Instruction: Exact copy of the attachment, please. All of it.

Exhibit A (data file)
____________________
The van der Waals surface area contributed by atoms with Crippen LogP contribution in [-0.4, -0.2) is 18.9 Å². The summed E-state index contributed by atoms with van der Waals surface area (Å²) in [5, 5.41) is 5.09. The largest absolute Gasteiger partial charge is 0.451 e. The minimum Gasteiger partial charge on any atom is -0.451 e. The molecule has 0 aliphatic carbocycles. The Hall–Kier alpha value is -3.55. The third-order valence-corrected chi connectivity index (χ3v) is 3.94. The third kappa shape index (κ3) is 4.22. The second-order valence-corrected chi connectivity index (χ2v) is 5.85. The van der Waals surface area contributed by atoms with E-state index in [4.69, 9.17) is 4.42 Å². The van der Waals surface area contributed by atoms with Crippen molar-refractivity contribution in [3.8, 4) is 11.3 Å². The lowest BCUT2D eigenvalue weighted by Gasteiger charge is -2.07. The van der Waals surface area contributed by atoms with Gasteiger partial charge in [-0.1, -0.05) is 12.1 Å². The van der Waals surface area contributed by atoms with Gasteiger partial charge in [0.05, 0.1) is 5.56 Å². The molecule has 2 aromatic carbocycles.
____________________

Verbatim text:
The van der Waals surface area contributed by atoms with Crippen LogP contribution in [-0.4, -0.2) is 18.9 Å². The summed E-state index contributed by atoms with van der Waals surface area (Å²) in [5, 5.41) is 5.09. The largest absolute Gasteiger partial charge is 0.451 e. The minimum Gasteiger partial charge on any atom is -0.451 e. The molecule has 0 aliphatic carbocycles. The Hall–Kier alpha value is -3.55. The third-order valence-corrected chi connectivity index (χ3v) is 3.94. The third kappa shape index (κ3) is 4.22. The second-order valence-corrected chi connectivity index (χ2v) is 5.85. The van der Waals surface area contributed by atoms with E-state index in [4.69, 9.17) is 4.42 Å². The van der Waals surface area contributed by atoms with Crippen molar-refractivity contribution in [3.8, 4) is 11.3 Å². The lowest BCUT2D eigenvalue weighted by Gasteiger charge is -2.07. The van der Waals surface area contributed by atoms with Gasteiger partial charge in [-0.1, -0.05) is 12.1 Å². The van der Waals surface area contributed by atoms with Gasteiger partial charge in [0.05, 0.1) is 5.56 Å². The molecule has 2 aromatic carbocycles.